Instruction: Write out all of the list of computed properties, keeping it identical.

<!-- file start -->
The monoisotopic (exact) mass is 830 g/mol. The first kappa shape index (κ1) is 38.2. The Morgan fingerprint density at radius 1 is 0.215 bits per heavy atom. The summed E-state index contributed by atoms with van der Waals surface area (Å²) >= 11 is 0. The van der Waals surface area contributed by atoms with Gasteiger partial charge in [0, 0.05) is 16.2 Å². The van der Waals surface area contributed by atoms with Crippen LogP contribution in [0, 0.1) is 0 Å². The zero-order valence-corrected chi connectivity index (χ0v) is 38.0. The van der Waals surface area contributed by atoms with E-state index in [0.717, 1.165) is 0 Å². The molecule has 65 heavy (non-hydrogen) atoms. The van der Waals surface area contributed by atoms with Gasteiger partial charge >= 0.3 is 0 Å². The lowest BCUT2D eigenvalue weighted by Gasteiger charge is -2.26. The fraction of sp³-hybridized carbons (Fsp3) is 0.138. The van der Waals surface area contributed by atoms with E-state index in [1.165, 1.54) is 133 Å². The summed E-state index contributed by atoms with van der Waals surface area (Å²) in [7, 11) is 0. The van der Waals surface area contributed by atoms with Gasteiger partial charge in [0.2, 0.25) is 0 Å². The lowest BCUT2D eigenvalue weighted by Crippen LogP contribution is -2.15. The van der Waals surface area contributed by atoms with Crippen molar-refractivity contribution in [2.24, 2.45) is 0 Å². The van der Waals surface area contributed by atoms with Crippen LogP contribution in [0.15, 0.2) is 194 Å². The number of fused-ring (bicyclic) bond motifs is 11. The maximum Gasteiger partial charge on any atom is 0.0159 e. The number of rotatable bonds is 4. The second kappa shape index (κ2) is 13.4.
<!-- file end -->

The monoisotopic (exact) mass is 830 g/mol. The first kappa shape index (κ1) is 38.2. The Morgan fingerprint density at radius 1 is 0.215 bits per heavy atom. The summed E-state index contributed by atoms with van der Waals surface area (Å²) >= 11 is 0. The van der Waals surface area contributed by atoms with Gasteiger partial charge in [0, 0.05) is 16.2 Å². The van der Waals surface area contributed by atoms with Crippen LogP contribution in [0, 0.1) is 0 Å². The zero-order valence-corrected chi connectivity index (χ0v) is 38.0. The van der Waals surface area contributed by atoms with E-state index in [0.717, 1.165) is 0 Å². The molecule has 65 heavy (non-hydrogen) atoms. The van der Waals surface area contributed by atoms with Gasteiger partial charge >= 0.3 is 0 Å². The lowest BCUT2D eigenvalue weighted by Gasteiger charge is -2.26. The fraction of sp³-hybridized carbons (Fsp3) is 0.138. The van der Waals surface area contributed by atoms with E-state index in [1.165, 1.54) is 133 Å². The summed E-state index contributed by atoms with van der Waals surface area (Å²) in [7, 11) is 0. The van der Waals surface area contributed by atoms with Gasteiger partial charge in [0.2, 0.25) is 0 Å². The lowest BCUT2D eigenvalue weighted by Crippen LogP contribution is -2.15. The van der Waals surface area contributed by atoms with Crippen molar-refractivity contribution in [2.24, 2.45) is 0 Å². The van der Waals surface area contributed by atoms with Crippen LogP contribution in [0.15, 0.2) is 194 Å². The number of fused-ring (bicyclic) bond motifs is 11. The maximum Gasteiger partial charge on any atom is 0.0159 e. The number of rotatable bonds is 4. The second kappa shape index (κ2) is 13.4.